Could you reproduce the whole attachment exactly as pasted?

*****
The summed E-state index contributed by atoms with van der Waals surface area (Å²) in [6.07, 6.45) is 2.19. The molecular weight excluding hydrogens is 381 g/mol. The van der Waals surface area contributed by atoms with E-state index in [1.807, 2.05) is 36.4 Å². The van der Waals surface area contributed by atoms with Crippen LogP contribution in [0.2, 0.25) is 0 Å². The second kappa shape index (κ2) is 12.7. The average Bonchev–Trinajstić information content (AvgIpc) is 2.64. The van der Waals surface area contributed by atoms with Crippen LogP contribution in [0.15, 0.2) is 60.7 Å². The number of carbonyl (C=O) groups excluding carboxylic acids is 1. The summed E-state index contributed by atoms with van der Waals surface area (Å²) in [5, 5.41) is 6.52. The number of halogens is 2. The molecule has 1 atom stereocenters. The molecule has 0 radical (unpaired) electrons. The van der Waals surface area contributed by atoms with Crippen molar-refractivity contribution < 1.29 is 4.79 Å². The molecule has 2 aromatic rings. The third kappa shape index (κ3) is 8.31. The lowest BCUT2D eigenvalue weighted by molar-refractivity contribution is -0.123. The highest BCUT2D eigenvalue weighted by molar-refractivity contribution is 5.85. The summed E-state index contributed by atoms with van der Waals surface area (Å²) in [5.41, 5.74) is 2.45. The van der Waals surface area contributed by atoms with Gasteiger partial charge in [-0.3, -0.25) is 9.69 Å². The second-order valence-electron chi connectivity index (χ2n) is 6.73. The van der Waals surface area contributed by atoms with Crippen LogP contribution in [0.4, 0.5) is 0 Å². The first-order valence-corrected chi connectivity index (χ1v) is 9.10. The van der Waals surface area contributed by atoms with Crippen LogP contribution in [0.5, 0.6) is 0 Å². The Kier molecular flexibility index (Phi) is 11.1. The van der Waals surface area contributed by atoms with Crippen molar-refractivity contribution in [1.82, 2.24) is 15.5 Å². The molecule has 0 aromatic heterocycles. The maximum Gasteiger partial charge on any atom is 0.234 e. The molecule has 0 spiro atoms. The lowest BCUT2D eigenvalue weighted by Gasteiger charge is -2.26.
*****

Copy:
The summed E-state index contributed by atoms with van der Waals surface area (Å²) in [6.07, 6.45) is 2.19. The molecular weight excluding hydrogens is 381 g/mol. The van der Waals surface area contributed by atoms with E-state index in [1.807, 2.05) is 36.4 Å². The van der Waals surface area contributed by atoms with Crippen LogP contribution in [0.2, 0.25) is 0 Å². The second kappa shape index (κ2) is 12.7. The average Bonchev–Trinajstić information content (AvgIpc) is 2.64. The van der Waals surface area contributed by atoms with Crippen LogP contribution in [0.15, 0.2) is 60.7 Å². The number of carbonyl (C=O) groups excluding carboxylic acids is 1. The summed E-state index contributed by atoms with van der Waals surface area (Å²) in [5, 5.41) is 6.52. The number of halogens is 2. The molecule has 1 atom stereocenters. The molecule has 0 radical (unpaired) electrons. The van der Waals surface area contributed by atoms with Crippen molar-refractivity contribution < 1.29 is 4.79 Å². The molecule has 2 aromatic rings. The third kappa shape index (κ3) is 8.31. The lowest BCUT2D eigenvalue weighted by molar-refractivity contribution is -0.123. The highest BCUT2D eigenvalue weighted by molar-refractivity contribution is 5.85. The summed E-state index contributed by atoms with van der Waals surface area (Å²) in [5.41, 5.74) is 2.45. The van der Waals surface area contributed by atoms with Gasteiger partial charge in [-0.3, -0.25) is 9.69 Å². The second-order valence-electron chi connectivity index (χ2n) is 6.73. The van der Waals surface area contributed by atoms with Crippen LogP contribution in [0.4, 0.5) is 0 Å². The first-order valence-corrected chi connectivity index (χ1v) is 9.10. The van der Waals surface area contributed by atoms with Crippen LogP contribution in [0.5, 0.6) is 0 Å². The Kier molecular flexibility index (Phi) is 11.1. The van der Waals surface area contributed by atoms with Crippen molar-refractivity contribution in [1.82, 2.24) is 15.5 Å². The molecule has 0 aromatic heterocycles. The maximum Gasteiger partial charge on any atom is 0.234 e. The molecule has 0 spiro atoms. The lowest BCUT2D eigenvalue weighted by Gasteiger charge is -2.26.